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What does this mean in PHP and when is the time to use it?


Another example.

 foreach ($parent as $task_id => $todo)
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Think of a better one –  sawu Oct 31 '09 at 19:31
straight beginner. –  sawu Oct 31 '09 at 19:32
Since when is this community full of rude people? –  Homework Nov 1 '09 at 19:26
I don't think there's anything wrong with the title. Surely you could've used the name of the "=>" operator, but chances are that sawu doesn't know the name, and neither will most other people having the same issue I'd imagine. –  kastermester Dec 3 '09 at 12:52

5 Answers 5

It is used to create an associative array like this:

$arr = array( "name" => "value" );

And also in foreach loop like this:

foreach ($arr as $name => $value) {
   echo "My $name is $value";
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You can use it working with arrays:

array ("key" => "value", "key" => "value")

... or in a foreach statement:

foreach ($my_array as $key => $value)
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To elaborate a bit on what has already been said.

Assuming that you know about arrays in php. Which is really a way of grouping a "list" of items under the same variable given a certain index - normally a numeric integer index starting from 0. Say we want to make a list of the indexes english term, ie.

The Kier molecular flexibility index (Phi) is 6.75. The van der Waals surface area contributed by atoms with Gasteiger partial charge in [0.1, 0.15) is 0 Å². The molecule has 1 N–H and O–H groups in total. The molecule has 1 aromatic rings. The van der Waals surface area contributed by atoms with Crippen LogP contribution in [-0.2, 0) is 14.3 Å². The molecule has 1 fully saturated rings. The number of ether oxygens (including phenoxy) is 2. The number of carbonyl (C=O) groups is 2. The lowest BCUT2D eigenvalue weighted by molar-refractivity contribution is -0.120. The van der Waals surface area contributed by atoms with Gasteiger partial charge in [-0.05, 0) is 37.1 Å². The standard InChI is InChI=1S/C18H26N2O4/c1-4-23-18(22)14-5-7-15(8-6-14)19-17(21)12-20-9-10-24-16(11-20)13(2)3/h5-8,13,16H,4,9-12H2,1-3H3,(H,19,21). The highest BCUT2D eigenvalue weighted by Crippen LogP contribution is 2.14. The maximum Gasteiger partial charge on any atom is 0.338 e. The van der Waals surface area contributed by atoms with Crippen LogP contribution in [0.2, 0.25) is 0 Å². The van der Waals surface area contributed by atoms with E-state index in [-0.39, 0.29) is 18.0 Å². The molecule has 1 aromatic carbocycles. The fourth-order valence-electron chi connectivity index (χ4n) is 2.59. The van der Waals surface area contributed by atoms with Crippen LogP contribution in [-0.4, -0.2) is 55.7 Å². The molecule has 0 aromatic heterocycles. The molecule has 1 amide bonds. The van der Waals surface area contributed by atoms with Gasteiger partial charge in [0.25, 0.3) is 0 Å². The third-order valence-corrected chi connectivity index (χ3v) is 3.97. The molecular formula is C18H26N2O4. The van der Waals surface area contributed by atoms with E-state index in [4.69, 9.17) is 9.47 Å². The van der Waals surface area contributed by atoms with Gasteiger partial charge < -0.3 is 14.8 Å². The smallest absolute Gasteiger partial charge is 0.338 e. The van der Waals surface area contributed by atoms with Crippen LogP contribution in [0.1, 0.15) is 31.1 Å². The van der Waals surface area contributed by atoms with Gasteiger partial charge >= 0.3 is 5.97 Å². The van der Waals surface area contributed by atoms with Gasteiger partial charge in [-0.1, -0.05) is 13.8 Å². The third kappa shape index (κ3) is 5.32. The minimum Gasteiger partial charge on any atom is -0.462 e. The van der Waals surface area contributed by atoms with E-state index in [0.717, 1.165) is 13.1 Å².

Representing this in php using an array could be done like so

$numbers = array("Zero", "One", "Two", "Three", "Four", "Five");

Now, what if we wanted the reverse situation? Having "Zero" as key and 0 as value? Having a non-integer as a key of an array in PHP is called an associative array where each element is defined using syntax of "key => value", so in our example:

$numbers = array("Zero" => 0, "One" => 1, "Two" => 2, "Three" => 3, "Four" => 4, "Five" => 5);

The question now becomes, what if you want both the key and the value when using a foreach statement? Answer: same syntax!

$numbers = array("Zero" => 0, "One" => 1, "Two" => 2, "Three" => 3, "Four" => 4, "Five" => 5);

foreach($numbers as $key => $value){
    echo "$key has value: $value\n";

This would display

Zero has value: 0
One has value: 1
Two has value: 2
Three has value: 3
Four has value: 4
Five has value: 5

Hope it helps and good luck learning more! :)

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=> is the array association operator, similar to the = assignment operator.

it is used mainly in array declarations of the form $arr = array( $key=>$value ) which is equivalent to $arr[$key] = $value, and of course, in the foreach control structure to assign values to key and value loop variables.

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It is used with associative arrays.

For example,

$gender = array('male'=>'M','female'=>'F');

Where $gender['male'] would give you 'M' and $gender['female'] will give you 'F'

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